16 days ago
By BOB YORK —
Sam Khalifa might be the second best squash player in his family but as far as Deerfield Academy coach Mike Silipo is concerned, “he’s clearly the best player I’ve ever seen in my 36 years of coaching prep school squash.”
Watching Khalifa (14) and his older brother, Amr, play their version of “Wallball,” during their formative years, it was often difficult, according to the younger sibling, to discern just who was the teacher and who was the pupil. Both had their angles covered–and still do.
Amr, who is a sophomore at St. Lawrence University, won the NCAA Individuals Championship last year and wound up second in the tournament’s final standings this winter. Sam, meanwhile, has shown nothing but perfection on the prep school scene once he steps foot inside the glass door.
“My goal since the day I came to Deerfield was to finish my two seasons here undefeated,” said the younger Khalifa, after helping the Big Green earn a second-place finish at this winter’s New England Prep School Athletic Council Squash Championships, “and I’m elated to have accomplished that feat.”
Mission accomplished isn’t the only story line here, however. For Khalifa, who will be playing at Columbia University next year, it’s also a case of competition annihilation. In two years, Khalifa, who won this year’s Deerfield Squash Racquets Trophy, chalked up a 36-0 record during his matches and lost just a total of four games during those matches. So, if you care to translate his record into games, he was 108-4.
“It’s been a great year for me, winning my second New England title is definitely exciting,” said Khalifa, who also finished atop the first flight during the National Tournament to compliment his 12-0 regular-season showing. “The real reward and joy, however, was beating Avon Old Farms … the national champions … to finish our season undefeated at 12-0.”
That slim 4-3 victory over Avon, which won the National Tournament earlier in the season– to finish four slots above Deerfield–proved to be the Big Green’s final regular season appearance and represented just one of two matches all season long that had Silipo holding his breath. His charges outlasted both Avon and Taft by 4-3 margins, while the only other teams that managed to score on the Big Green were Belmont Hill and Hotchkiss, both of whom fell by 6-1 margins. Eight other opponents succumbed by 7-0 scores.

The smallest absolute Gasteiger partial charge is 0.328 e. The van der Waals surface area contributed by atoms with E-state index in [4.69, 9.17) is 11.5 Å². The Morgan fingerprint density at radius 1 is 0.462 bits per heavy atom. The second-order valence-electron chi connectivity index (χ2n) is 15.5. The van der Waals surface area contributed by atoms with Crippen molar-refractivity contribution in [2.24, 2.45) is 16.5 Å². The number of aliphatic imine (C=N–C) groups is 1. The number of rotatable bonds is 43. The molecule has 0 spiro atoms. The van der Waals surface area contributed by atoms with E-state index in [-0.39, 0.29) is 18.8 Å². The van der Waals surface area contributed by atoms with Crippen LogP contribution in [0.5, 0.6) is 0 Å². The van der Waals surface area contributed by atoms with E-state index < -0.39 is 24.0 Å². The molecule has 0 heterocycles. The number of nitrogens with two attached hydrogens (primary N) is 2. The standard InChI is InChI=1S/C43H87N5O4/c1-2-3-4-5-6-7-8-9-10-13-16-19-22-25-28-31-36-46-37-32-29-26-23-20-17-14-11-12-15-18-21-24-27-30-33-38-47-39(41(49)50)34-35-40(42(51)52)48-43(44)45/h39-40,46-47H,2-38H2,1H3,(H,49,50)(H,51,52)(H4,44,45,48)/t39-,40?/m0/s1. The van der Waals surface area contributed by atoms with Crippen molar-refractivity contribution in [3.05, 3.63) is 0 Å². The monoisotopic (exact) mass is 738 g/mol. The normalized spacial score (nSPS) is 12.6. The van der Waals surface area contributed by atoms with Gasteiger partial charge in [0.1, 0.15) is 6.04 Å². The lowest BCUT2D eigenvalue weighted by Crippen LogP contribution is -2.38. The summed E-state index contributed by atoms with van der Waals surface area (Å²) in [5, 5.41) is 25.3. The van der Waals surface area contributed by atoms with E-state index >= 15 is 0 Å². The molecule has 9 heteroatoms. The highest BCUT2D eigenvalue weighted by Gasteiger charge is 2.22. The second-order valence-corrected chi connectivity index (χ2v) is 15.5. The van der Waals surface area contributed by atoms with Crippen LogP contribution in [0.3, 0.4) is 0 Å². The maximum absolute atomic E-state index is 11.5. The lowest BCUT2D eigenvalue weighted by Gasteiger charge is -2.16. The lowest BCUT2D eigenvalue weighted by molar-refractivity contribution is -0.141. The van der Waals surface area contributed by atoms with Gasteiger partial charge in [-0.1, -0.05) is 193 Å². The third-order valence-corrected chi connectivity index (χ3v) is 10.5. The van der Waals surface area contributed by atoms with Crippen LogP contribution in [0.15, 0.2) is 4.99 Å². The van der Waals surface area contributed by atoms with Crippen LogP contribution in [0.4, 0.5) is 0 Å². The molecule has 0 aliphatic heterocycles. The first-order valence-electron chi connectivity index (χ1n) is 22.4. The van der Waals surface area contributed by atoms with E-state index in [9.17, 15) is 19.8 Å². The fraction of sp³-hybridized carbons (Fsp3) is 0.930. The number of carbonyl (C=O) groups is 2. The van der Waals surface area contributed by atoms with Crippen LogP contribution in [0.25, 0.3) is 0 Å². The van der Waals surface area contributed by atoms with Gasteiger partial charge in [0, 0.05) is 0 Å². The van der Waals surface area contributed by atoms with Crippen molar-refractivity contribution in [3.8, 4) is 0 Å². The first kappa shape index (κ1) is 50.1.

“This was a great group of kids,” said Silipo. “They worked hard and having the best player in the country to work with is always a plus.”
As dominating as Khalifa was, however, he couldn’t have won that silver medal all by himself, nor could that undefeated regular season showing been a reflection of his racquet alone. He needed a little help from his friends–and he got it. While Khalifa, who was earning a gold medal in first flight competition, Tad Huffard (15), who, like Khalifa, produced a 12-0 regular-season record, and Connor Henderson (15), who went 10-2 on the year, grabbed silver medals in the sixth and seventh brackets, respectively.
Elsewhere, Jack Greenwood (16), the winner of 10 of his 12 decisions this winter, wound up fourth in the second flight, as Tripp Kaelin (14), who went 4-0 at the Nationals and 10-2 on the season, placed fifth in the third flight. Cam Dewey (14), who was 8-4 during the regular season, finished sixth in the four bracket, with Jamie Kjorlien (15), the owner of a 10-2 regular season mark, placing sixth in the fifth flight.
“It was a great season,” said Silipo, “we went undefeated during the regular season and won the Brandes Cup. We also had some outstanding leaders from our senior co-captains, Tripp and Cam, and as a coach, I just couldn’t have asked for any more than that.”